India Not Guaranteed U.S. Sanctions Waiver for Purchase of Russian Missiles: Pentagon Official
Russia claims that its S-400 air defence missile system is effective against stealth multi-role fighter jets. (Photo: tvc.ru)

There is no guarantee for India that the United States government will exempt it from sanctions if it purchases weapons and defence systems from Russia, a top Pentagon official said.

Randall Schriver, the Pentagon’s top Asia official, said there was an “impression that we are going to completely protect the India relationship, insulate India from any fallout from this legislation no matter what they do.” “I would say that is a bit misleading. We would still have very significant concerns if India pursued major new platforms and systems (from Russia),” Schriver said at a think tank event.

It would be possible for U.S. President Donald Trump to grant waivers according to a new U.S. defence bill. The bill gives him the authority to exempt certain countries from the sweeping sanctions that Washington has imposed on Moscow  under the CAATSA bill. U.S. lawmakers have targeted Russia's defence and energy business, through the Countering America's Adversaries Through Sanctions Act (CAATSA), which applies secondary sanctions to countries engaging in business with Moscow in these fields.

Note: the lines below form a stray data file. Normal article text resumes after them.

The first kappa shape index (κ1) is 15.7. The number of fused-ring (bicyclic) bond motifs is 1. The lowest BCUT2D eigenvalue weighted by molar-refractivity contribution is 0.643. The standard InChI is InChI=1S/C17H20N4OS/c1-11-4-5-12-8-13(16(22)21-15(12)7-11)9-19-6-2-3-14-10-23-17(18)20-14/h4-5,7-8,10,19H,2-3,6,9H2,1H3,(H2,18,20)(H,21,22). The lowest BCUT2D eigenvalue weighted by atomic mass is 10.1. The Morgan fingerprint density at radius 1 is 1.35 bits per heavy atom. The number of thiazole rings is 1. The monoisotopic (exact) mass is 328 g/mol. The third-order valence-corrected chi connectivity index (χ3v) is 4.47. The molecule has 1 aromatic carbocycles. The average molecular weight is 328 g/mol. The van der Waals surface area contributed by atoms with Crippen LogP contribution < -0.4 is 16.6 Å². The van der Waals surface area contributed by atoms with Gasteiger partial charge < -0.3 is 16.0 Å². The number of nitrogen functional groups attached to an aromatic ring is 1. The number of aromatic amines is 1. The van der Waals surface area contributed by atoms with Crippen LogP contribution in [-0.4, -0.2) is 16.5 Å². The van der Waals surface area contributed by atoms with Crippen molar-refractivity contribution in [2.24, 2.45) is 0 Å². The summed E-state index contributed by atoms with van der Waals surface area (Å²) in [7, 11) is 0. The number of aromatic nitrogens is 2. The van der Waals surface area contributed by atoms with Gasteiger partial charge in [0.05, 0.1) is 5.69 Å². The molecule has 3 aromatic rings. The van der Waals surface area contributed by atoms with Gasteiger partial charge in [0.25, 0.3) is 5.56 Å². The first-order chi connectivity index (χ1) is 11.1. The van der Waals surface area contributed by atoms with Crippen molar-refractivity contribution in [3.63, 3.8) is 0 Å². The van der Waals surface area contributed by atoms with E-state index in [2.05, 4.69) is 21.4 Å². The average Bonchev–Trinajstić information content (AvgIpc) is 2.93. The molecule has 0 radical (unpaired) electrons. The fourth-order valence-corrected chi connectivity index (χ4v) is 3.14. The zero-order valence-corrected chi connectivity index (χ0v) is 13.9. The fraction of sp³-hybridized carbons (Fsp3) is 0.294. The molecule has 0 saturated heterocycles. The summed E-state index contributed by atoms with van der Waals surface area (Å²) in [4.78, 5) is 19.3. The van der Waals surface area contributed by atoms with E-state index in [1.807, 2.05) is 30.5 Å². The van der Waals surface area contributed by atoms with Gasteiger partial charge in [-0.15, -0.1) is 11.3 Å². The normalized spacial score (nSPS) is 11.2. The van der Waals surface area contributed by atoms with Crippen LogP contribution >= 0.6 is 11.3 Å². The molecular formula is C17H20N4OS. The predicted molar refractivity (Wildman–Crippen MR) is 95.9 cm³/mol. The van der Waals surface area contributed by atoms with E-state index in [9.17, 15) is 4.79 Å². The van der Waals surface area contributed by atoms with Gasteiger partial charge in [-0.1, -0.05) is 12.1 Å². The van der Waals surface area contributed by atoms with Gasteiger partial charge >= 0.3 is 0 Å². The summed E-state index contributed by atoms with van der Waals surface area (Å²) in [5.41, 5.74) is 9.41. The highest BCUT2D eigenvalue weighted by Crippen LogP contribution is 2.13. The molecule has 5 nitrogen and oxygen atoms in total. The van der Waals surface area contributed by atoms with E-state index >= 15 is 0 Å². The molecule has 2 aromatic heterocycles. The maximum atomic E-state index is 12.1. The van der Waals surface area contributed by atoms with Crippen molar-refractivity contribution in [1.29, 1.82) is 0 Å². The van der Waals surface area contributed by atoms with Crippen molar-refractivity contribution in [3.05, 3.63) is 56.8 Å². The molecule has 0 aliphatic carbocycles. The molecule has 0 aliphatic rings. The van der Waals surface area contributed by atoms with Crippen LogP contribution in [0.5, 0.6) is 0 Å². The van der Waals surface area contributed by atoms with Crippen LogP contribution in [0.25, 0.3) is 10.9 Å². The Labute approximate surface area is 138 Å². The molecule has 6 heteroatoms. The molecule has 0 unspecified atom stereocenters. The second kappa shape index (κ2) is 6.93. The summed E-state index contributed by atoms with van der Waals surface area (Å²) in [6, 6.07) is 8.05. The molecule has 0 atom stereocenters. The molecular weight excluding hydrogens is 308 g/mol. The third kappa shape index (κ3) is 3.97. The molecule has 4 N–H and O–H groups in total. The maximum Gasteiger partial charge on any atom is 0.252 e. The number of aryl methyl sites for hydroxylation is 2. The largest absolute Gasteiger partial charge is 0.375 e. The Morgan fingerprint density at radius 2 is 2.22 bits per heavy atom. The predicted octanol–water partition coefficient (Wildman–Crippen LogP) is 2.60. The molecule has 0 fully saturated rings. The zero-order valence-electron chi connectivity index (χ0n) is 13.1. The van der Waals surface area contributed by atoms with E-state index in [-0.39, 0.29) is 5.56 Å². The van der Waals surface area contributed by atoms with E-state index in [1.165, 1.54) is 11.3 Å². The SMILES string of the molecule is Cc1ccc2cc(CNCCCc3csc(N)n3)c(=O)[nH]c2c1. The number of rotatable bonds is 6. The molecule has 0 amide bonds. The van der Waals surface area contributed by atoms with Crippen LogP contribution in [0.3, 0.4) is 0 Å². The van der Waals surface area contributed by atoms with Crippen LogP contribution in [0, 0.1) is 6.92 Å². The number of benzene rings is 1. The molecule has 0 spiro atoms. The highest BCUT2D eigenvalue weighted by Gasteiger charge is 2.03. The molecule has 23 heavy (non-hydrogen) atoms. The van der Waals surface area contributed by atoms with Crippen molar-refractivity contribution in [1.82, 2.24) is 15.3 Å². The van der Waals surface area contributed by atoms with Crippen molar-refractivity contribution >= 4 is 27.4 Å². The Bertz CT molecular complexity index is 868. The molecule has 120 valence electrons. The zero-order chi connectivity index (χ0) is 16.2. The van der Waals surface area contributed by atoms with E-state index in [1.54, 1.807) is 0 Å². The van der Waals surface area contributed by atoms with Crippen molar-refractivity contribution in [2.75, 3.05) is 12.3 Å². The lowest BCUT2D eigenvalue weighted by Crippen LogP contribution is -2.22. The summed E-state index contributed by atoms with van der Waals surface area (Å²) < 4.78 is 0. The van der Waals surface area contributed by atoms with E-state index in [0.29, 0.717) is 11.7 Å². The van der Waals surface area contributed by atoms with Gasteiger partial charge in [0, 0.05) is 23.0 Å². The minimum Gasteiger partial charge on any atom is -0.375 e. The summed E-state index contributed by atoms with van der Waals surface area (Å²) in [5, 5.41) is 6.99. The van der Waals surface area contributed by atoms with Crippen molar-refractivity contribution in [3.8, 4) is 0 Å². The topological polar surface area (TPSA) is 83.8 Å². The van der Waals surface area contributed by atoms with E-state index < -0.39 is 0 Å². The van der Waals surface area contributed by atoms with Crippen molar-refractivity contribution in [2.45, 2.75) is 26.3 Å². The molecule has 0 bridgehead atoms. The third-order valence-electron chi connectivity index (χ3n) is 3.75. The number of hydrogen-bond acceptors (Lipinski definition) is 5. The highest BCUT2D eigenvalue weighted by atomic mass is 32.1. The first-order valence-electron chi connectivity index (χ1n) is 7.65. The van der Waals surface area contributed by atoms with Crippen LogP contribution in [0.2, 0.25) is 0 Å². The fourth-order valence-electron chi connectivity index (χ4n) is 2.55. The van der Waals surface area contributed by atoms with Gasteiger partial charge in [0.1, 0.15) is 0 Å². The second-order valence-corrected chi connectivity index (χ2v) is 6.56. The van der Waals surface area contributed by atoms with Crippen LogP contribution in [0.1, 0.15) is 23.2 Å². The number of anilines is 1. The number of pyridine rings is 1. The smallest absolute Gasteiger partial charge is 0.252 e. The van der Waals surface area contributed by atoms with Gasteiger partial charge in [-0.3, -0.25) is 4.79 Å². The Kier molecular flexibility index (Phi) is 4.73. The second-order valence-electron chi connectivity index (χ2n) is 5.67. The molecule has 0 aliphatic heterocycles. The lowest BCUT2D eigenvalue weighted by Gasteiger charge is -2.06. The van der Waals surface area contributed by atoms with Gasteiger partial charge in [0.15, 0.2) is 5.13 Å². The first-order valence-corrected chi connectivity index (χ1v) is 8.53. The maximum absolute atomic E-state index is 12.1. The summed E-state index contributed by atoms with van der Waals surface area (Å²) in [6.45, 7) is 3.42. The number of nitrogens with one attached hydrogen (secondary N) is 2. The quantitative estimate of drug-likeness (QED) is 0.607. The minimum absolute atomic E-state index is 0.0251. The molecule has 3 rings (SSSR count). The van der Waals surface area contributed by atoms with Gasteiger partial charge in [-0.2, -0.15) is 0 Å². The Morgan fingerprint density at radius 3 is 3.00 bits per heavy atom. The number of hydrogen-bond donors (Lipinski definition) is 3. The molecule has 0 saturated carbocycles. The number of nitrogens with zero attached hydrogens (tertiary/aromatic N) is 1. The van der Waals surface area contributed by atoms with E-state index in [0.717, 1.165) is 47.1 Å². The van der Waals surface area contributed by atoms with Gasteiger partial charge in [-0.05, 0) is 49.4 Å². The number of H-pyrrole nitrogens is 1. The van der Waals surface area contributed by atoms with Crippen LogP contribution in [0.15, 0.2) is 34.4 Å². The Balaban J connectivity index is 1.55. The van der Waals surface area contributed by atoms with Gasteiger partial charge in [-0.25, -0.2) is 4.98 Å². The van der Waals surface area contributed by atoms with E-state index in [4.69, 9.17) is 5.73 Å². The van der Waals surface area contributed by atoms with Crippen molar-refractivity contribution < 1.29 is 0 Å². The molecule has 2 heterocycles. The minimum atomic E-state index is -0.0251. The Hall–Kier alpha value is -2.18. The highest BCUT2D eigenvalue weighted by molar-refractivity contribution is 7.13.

India is in the final stages of acquiring S-400 long-range surface to air missile systems from Russia, a deal worth USD 6 billion.  The agreement is expected to be signed by Russia later this year. The purchase of the S-400 system are the latest in a long series of Indian defence purchases, that India has done from Russia as part of their defence relationship.

Schriver’s statements come just a week before New Delhi is set to host a 2+2 dialogue between U.S. Secretary of State Mike Pompeo, Defence Secretary James Mattis and their Indian counterparts Sushma Swaraj and Nirmala Sitharaman.

One of the proponents of granting a waiver to India is Defence Secretary James Mattis. Mattis had written a letter to Congress prior to the passing of this bill and stated that the waiver would not benefit Russia but would help the U.S. to have security relationships with the countries it wants to. But, Schriver said that Trump having the ability to apply these waivers to India did not automatically mean he would.

“I can’t sit here and tell you that they would be exempt, that we would use that waiver, that will be the decision of the president if he is faced with a major new platform and capability that India has acquired from Russia,” he added.

India has increasingly ramped up its defence and strategic partnership with the U.S. but Russia remains India’s top defence supplier.